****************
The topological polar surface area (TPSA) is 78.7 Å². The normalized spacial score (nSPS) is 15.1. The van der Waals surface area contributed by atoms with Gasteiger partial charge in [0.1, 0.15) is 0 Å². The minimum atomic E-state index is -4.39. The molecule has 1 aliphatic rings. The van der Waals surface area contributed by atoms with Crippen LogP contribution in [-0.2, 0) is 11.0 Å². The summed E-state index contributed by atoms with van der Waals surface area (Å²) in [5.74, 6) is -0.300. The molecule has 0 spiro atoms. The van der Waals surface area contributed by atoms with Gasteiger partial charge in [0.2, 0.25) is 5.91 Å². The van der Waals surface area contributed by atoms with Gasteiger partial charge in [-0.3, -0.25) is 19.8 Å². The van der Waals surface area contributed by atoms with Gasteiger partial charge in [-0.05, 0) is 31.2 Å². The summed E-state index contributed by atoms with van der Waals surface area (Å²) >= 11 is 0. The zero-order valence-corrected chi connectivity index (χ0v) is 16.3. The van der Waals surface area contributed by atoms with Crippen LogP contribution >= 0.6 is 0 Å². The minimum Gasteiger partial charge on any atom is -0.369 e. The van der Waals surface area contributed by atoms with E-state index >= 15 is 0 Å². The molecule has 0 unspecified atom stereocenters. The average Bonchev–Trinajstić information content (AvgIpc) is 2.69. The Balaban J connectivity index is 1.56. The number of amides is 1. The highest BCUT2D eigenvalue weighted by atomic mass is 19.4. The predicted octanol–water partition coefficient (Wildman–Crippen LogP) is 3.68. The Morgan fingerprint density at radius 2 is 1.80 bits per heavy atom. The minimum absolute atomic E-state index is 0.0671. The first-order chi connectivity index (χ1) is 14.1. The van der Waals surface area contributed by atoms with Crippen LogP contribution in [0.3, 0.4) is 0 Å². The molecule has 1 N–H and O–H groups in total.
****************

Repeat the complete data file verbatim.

The topological polar surface area (TPSA) is 78.7 Å². The normalized spacial score (nSPS) is 15.1. The van der Waals surface area contributed by atoms with Gasteiger partial charge in [0.1, 0.15) is 0 Å². The minimum atomic E-state index is -4.39. The molecule has 1 aliphatic rings. The van der Waals surface area contributed by atoms with Crippen LogP contribution in [-0.2, 0) is 11.0 Å². The summed E-state index contributed by atoms with van der Waals surface area (Å²) in [5.74, 6) is -0.300. The molecule has 0 spiro atoms. The van der Waals surface area contributed by atoms with Gasteiger partial charge in [0.2, 0.25) is 5.91 Å². The van der Waals surface area contributed by atoms with Gasteiger partial charge in [-0.3, -0.25) is 19.8 Å². The van der Waals surface area contributed by atoms with Gasteiger partial charge in [-0.05, 0) is 31.2 Å². The summed E-state index contributed by atoms with van der Waals surface area (Å²) >= 11 is 0. The zero-order valence-corrected chi connectivity index (χ0v) is 16.3. The van der Waals surface area contributed by atoms with Crippen LogP contribution >= 0.6 is 0 Å². The minimum Gasteiger partial charge on any atom is -0.369 e. The van der Waals surface area contributed by atoms with E-state index >= 15 is 0 Å². The molecule has 0 unspecified atom stereocenters. The average Bonchev–Trinajstić information content (AvgIpc) is 2.69. The Balaban J connectivity index is 1.56. The number of amides is 1. The highest BCUT2D eigenvalue weighted by atomic mass is 19.4. The predicted octanol–water partition coefficient (Wildman–Crippen LogP) is 3.68. The Morgan fingerprint density at radius 2 is 1.80 bits per heavy atom. The minimum absolute atomic E-state index is 0.0671. The first-order chi connectivity index (χ1) is 14.1. The van der Waals surface area contributed by atoms with Crippen LogP contribution in [0.3, 0.4) is 0 Å². The molecule has 1 N–H and O–H groups in total.